Hindu & Buddhist Art
From the British Museum, London
(and a few from the Victoria & Albert Museum)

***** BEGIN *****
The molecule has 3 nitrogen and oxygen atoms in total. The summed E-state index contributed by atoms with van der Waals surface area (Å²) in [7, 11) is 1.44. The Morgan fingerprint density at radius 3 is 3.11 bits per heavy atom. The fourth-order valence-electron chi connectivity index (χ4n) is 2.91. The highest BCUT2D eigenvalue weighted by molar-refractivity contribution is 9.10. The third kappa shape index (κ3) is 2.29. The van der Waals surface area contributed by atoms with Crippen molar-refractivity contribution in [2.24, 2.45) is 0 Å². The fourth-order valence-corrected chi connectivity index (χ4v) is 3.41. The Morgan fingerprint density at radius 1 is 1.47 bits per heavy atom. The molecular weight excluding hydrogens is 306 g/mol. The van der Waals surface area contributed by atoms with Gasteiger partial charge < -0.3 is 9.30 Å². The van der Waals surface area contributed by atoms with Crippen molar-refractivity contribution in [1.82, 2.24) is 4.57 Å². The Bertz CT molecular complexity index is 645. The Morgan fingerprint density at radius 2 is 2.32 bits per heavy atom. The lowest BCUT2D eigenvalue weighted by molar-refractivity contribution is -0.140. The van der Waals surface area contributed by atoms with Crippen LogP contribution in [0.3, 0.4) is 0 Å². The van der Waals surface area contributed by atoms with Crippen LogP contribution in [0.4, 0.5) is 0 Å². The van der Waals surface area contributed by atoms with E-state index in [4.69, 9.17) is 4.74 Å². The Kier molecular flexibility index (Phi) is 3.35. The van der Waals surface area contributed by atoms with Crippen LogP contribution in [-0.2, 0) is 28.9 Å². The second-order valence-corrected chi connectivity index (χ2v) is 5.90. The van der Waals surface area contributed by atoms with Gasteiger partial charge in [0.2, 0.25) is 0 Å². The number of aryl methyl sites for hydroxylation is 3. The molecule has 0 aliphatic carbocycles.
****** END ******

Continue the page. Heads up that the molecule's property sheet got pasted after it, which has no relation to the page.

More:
The two photos above suggest the complexity of Hindu tradition — on one side earthly and historical, and on the other psychological and mythological. The female earth-spirit or yakshi on the left goes back to the Mother Goddess of pre-Hindu Harappan culture and is linked to attaining desires and fecundity. A page at the Art Institute of Chicago describes a yakshi as “a female earth spirit, accepted as a symbol of fertility by the Hindu, Buddhist, and Jain faiths. She is usually portrayed as a wide-hipped, voluptuous woman, who can cause a tree to bear fruit simply by touching it with her foot.” To the right is Vahari, the female energy of the third incarnation of Vishnu. Vahari thus suggests conceptual and hierarchical aspects of Hindu theology, such as female energy (alone and/or as a complement to male matter), gods (here Vishnu), and the incarnation of gods (here Vishnu as a boar).